We believe in the power of education to help end poverty

The true story of Africa’s billion dollar losses

Africa is being drained of resources by the rest of the world and it is losing far more each year than it gains. Africa alone loses $192 billion each year to the rest of the world. This is mainly in profits made by foreign companies, tax dodging and the costs of adapting to climate change. Whilst rich countries often talk about the aid their countries give to Africa, this is in fact less than $30 billion each year. Even when you add this to foreign investment, remittances and other resources that flow into the continent, Africa still suffers an overall loss of $58 billion every year. The idea that we are aiding Africa is flawed; it is Africa that is aiding the rest of the world.

This money that Africa loses each year is over one and half times the amount of additional money needed to deliver affordable health care to everyone in the world. If the rest of the world continues to raid Africa at the same rate, over the next 10 years $580 billion will be lost by the African people.

Many of Africa’s loses directly benefit rich countries. They are a result of policies and practices that drain Africa and keep its people in poverty. These include tax dodging, unfair trade policies and the practices of multinational companies, and the brain drain of skilled workers.

A Generous Act From His Highness Amir Sheikh Sabah Al-Ahmed Al-Jaber Al-Sabah


A Generous Act From Kuwait.

Humanitarian action has been a top priority with Kuwait’s policy towards Africa.

Kuwait has unveiled several initiatives to give impetus to development marches in African developing countries.

During the 3rd hosting of the Afro Arab summit by Kuwait in 2013, His Highness Amir Sheikh Sabah Al-Ahmed Al-Jaber Al-Sabah allocated one billion USD to finance development projects in African countries in five years. This has resulted in Kuwait’s great interest in fostering strong relationship with Africa.

Kuwait had kept its commitments in meeting the needs of Africa by improving their economy infrastructure, food security, agriculture and development projects hence bettering the lives of the people.

Kuwait also launched a one million prize to scientific researches to topics focussed on development in Africa. The winner would be honored in a ceremony to be held on the sidelines at the 4th Afro Arab summit, which is held in Equatorial Guinea on November 22nd 2016.

The Al-Sumait 2015 prize would go to Oxford University professor Kevin Marsh of tropical medicine for his tireless efforts in controlling and combating malaria, a decease threatening the health of millions of African children. There would also be a prize for the International institute of tropical Agriculture in Nigeria. The Al-Sumait prize for African development works to encourage and enhance development in Africa through honoring leading and innovative and researches conducted by individuals or institutions to deal with challenges facing Africa.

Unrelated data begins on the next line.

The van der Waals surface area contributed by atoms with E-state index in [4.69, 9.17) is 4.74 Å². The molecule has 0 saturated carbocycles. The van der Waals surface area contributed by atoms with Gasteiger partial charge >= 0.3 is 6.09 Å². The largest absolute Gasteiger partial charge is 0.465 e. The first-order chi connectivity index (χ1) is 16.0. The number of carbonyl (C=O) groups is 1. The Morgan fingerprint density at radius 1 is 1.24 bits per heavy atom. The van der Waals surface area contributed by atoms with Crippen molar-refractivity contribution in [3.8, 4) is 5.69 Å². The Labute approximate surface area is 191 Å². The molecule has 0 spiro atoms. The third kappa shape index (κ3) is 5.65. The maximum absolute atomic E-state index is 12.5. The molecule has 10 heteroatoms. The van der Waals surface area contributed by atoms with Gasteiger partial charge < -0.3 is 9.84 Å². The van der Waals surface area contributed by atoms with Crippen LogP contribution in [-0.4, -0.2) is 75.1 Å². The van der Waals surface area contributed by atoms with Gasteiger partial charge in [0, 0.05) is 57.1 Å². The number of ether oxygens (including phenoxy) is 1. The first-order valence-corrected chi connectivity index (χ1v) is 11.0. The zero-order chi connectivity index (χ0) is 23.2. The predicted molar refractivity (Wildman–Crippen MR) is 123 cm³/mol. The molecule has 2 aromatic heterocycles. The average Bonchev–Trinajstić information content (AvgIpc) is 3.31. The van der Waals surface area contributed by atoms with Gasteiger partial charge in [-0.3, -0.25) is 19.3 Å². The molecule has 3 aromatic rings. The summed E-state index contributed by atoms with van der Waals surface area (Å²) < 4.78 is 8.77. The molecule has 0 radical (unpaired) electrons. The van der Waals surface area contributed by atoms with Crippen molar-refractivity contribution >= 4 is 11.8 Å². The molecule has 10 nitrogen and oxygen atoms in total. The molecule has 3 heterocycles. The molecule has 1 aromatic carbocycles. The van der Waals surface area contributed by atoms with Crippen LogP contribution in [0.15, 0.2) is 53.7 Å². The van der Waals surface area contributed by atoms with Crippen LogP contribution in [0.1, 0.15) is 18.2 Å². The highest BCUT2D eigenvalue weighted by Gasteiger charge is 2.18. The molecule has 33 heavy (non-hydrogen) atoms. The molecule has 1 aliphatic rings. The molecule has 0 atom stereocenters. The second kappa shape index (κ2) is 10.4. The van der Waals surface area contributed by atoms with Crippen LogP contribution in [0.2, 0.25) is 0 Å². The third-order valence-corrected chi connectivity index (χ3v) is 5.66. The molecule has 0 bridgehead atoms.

The Kuwait fund for Arab economic development which is the states agency for the provision and administrative of financial and technical assistance to developing countries has entered into a partnership with over 30 African countries.

The Kuwait investment authority has also pledged huge capitals into the infrastructure, energy, agriculture and industry sectors in Africa.

Kuwait also gave a special project to enhance the medical services delivery system at the African Union Commission headquarters.

The African Union Chairman relied that it was very important as it served as a practical symbol of solidarity between the African Union and the State of Kuwait.

This would support the African centers for disease control and presentation, an institution critical towards building resilience and coordination in Africa to manage and prevent the spread of diseases. Kuwait also helped Africa during the outbreak of the deadly Ebola virus.

His Highness Amir Sheikh Sabah Al-Ahmad Al-Jaber Al-Sabah donated five million USD to the World Health Organization and the United Nations office for coordination of humanitarian affairs to help qualify medical centers in the virus hit countries to deal with emergency.

Kuwait’s non governmental organizations such as Kuwait Red Crescent Society, the international Islamic Charitable Organization, the Islamic Heritage Revival Society and Royal Group Charity Foundation have been providing financial, technical and humanitarian aid to many African countries.

In recognition of Kuwait’s great humanitarian action, the United Nations proclaimed His Highness Amir Sheikh Sabah Al-Ahmad Al-Jaber Al-Sabah as a great humanitarian leader with Kuwait being the Humanitarian centre.

As we hold the 4th Afro Arab summit in Malabo, Equatorial Guinea during November 2016. Kuwait plans to build up on resolutions made in the previous summit. It is focussed on building foundations of respect, trust and common interests. It will also focus on finding common grounds on economic and sustainable development cooperation.